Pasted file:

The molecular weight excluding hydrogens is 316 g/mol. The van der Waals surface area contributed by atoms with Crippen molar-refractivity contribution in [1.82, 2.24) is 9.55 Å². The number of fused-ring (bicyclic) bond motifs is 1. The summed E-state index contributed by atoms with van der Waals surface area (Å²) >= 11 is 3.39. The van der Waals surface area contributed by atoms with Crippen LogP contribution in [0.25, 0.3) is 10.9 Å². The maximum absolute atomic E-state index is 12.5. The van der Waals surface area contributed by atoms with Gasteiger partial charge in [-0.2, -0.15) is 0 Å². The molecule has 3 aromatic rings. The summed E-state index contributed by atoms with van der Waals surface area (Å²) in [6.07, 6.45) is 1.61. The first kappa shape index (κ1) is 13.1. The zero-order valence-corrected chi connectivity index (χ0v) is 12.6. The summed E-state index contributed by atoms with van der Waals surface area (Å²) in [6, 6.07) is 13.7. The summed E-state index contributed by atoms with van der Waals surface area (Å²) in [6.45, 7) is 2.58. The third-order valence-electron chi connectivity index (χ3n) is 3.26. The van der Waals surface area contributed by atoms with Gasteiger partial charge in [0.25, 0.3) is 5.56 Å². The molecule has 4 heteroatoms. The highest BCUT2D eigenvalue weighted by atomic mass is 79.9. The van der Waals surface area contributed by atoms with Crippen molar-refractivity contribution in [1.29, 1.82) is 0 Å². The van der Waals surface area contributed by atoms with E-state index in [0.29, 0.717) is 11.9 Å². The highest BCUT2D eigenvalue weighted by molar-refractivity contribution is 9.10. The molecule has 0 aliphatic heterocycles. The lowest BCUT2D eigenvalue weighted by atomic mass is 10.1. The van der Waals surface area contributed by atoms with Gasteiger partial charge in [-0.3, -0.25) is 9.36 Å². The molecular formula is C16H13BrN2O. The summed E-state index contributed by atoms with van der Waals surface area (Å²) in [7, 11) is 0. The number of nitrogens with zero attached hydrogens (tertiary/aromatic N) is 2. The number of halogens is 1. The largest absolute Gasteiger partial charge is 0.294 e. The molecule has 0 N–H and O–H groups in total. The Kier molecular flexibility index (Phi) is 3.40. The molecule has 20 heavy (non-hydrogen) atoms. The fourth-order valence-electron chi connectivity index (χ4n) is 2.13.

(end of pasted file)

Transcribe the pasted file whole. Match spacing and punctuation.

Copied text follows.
The molecular weight excluding hydrogens is 316 g/mol. The van der Waals surface area contributed by atoms with Crippen molar-refractivity contribution in [1.82, 2.24) is 9.55 Å². The number of fused-ring (bicyclic) bond motifs is 1. The summed E-state index contributed by atoms with van der Waals surface area (Å²) >= 11 is 3.39. The van der Waals surface area contributed by atoms with Crippen LogP contribution in [0.25, 0.3) is 10.9 Å². The maximum absolute atomic E-state index is 12.5. The van der Waals surface area contributed by atoms with Gasteiger partial charge in [-0.2, -0.15) is 0 Å². The molecule has 3 aromatic rings. The summed E-state index contributed by atoms with van der Waals surface area (Å²) in [6.07, 6.45) is 1.61. The first kappa shape index (κ1) is 13.1. The zero-order valence-corrected chi connectivity index (χ0v) is 12.6. The summed E-state index contributed by atoms with van der Waals surface area (Å²) in [6, 6.07) is 13.7. The summed E-state index contributed by atoms with van der Waals surface area (Å²) in [6.45, 7) is 2.58. The third-order valence-electron chi connectivity index (χ3n) is 3.26. The van der Waals surface area contributed by atoms with Gasteiger partial charge in [0.25, 0.3) is 5.56 Å². The molecule has 4 heteroatoms. The highest BCUT2D eigenvalue weighted by atomic mass is 79.9. The van der Waals surface area contributed by atoms with Crippen molar-refractivity contribution in [1.29, 1.82) is 0 Å². The van der Waals surface area contributed by atoms with E-state index in [0.29, 0.717) is 11.9 Å². The highest BCUT2D eigenvalue weighted by molar-refractivity contribution is 9.10. The molecule has 0 aliphatic heterocycles. The lowest BCUT2D eigenvalue weighted by atomic mass is 10.1. The van der Waals surface area contributed by atoms with Gasteiger partial charge in [-0.3, -0.25) is 9.36 Å². The molecular formula is C16H13BrN2O. The summed E-state index contributed by atoms with van der Waals surface area (Å²) in [7, 11) is 0. The number of nitrogens with zero attached hydrogens (tertiary/aromatic N) is 2. The number of halogens is 1. The largest absolute Gasteiger partial charge is 0.294 e. The molecule has 0 N–H and O–H groups in total. The Kier molecular flexibility index (Phi) is 3.40. The molecule has 20 heavy (non-hydrogen) atoms. The fourth-order valence-electron chi connectivity index (χ4n) is 2.13.